The security executive committee has a pivotal role in implementing the changes that we are proposing and in achieving our vision for the future. If created, it will facilitate the continuous and dynamic review of security policies, practices, and procedures needed to propel the government security communities into the new century. The scope and stature of its membership will give greater prominence to security and will combine the government security communities into a cohesive framework that can address the full range of security issues. It will monitor implementation to ensure that it is timely and consistent.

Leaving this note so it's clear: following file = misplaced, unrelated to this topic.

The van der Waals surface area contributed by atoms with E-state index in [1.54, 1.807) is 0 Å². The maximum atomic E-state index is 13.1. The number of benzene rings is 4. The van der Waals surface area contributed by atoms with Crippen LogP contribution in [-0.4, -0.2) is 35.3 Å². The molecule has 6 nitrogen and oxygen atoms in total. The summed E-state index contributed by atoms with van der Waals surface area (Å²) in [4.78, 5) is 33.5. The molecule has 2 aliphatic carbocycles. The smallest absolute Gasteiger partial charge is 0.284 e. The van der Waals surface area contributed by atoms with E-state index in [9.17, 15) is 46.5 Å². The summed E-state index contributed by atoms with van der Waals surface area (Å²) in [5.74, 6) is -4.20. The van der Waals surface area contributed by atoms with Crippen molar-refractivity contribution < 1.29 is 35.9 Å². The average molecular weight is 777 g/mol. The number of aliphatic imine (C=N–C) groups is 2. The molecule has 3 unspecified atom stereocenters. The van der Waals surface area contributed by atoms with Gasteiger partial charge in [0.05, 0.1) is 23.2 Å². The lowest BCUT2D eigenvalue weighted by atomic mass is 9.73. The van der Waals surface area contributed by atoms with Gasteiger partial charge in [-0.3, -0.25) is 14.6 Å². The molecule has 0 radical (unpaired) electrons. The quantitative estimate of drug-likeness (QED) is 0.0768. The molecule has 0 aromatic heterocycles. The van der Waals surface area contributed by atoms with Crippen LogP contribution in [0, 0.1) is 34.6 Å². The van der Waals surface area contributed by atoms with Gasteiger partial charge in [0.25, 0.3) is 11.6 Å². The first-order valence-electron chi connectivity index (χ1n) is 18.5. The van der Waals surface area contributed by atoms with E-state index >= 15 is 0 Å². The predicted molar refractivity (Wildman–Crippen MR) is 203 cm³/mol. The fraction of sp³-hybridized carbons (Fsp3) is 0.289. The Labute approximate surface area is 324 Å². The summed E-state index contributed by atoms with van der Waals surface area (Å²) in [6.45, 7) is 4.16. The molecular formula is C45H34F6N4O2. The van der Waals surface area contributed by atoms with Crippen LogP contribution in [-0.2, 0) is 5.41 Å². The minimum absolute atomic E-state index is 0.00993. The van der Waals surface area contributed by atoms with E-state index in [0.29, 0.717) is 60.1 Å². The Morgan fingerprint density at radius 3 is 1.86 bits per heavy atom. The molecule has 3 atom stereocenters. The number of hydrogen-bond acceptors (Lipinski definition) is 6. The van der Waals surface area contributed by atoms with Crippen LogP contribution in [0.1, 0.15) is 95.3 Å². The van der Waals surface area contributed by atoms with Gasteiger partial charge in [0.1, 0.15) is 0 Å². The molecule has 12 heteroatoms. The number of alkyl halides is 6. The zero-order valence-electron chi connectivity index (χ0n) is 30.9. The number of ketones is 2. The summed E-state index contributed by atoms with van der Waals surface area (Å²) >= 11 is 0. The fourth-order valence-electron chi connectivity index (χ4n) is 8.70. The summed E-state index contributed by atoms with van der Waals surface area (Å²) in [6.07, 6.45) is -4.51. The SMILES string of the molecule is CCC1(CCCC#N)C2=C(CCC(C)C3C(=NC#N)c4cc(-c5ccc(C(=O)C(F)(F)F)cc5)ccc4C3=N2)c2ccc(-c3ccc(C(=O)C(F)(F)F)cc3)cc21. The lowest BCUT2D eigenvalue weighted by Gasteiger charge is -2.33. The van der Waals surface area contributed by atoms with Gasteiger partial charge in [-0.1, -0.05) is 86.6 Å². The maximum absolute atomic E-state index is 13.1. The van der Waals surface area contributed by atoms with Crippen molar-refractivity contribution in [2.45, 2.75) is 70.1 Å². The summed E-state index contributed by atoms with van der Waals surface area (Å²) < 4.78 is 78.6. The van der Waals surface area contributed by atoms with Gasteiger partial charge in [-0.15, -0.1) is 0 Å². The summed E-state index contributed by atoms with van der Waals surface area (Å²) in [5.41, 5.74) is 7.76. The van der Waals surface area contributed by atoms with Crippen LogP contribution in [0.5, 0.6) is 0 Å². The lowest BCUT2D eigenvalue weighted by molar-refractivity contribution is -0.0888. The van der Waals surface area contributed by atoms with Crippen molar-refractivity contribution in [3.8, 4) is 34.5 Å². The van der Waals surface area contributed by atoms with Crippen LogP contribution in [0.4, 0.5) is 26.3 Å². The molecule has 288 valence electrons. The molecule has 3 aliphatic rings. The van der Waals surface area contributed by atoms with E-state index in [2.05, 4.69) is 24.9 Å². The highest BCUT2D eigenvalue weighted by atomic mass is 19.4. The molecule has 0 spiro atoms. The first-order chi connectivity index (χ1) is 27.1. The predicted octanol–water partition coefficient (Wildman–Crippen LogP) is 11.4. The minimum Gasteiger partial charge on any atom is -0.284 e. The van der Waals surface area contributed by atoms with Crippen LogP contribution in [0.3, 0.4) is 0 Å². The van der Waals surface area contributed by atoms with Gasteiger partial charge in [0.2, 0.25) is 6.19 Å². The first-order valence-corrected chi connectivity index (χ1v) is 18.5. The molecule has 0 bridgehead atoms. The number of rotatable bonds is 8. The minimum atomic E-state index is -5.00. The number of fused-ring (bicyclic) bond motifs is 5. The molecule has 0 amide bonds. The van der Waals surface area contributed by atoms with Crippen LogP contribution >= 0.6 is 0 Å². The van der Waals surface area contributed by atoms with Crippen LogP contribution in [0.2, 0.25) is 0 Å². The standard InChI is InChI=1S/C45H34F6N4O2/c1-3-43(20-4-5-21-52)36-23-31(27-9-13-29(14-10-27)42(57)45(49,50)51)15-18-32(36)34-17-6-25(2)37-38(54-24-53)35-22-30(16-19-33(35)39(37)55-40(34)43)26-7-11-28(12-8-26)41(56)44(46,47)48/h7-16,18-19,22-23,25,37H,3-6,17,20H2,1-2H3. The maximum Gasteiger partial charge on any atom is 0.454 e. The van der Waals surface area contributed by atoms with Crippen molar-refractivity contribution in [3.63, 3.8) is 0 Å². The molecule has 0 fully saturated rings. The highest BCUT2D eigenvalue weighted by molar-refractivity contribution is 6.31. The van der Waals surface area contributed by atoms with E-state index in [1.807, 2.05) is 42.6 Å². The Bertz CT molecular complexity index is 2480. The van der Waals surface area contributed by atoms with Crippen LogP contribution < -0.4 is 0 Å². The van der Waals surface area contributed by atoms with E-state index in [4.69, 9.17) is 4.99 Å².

As an early goal, we believe the committee should enunciate a cohesive national level strategy for security which lays out goals and objectives and assigns responsibilities across government. The national scope of the strategy would ensure consistency and reciprocity among departments and agencies and recognize that security is a governmentwide responsibility.

 

 

Recommendation 76

The Commission recommends the establishment of a national level security policy committee to provide structure and coherence to US Government security policy, practices and procedures. The committee will:

1) Develop government security policy and standards.

2) Ensure long term and continuing implementation oversight.

3) Serve as an ombudsman to resolve disputes.

4) Monitor security resources expended and provide security program guidance.

As a first step, the Commission recommends that the Secretary of Defense and the Director of Central Intelligence immediately establish a committee to fulfill these functions for the Defense and Intelligence Communities.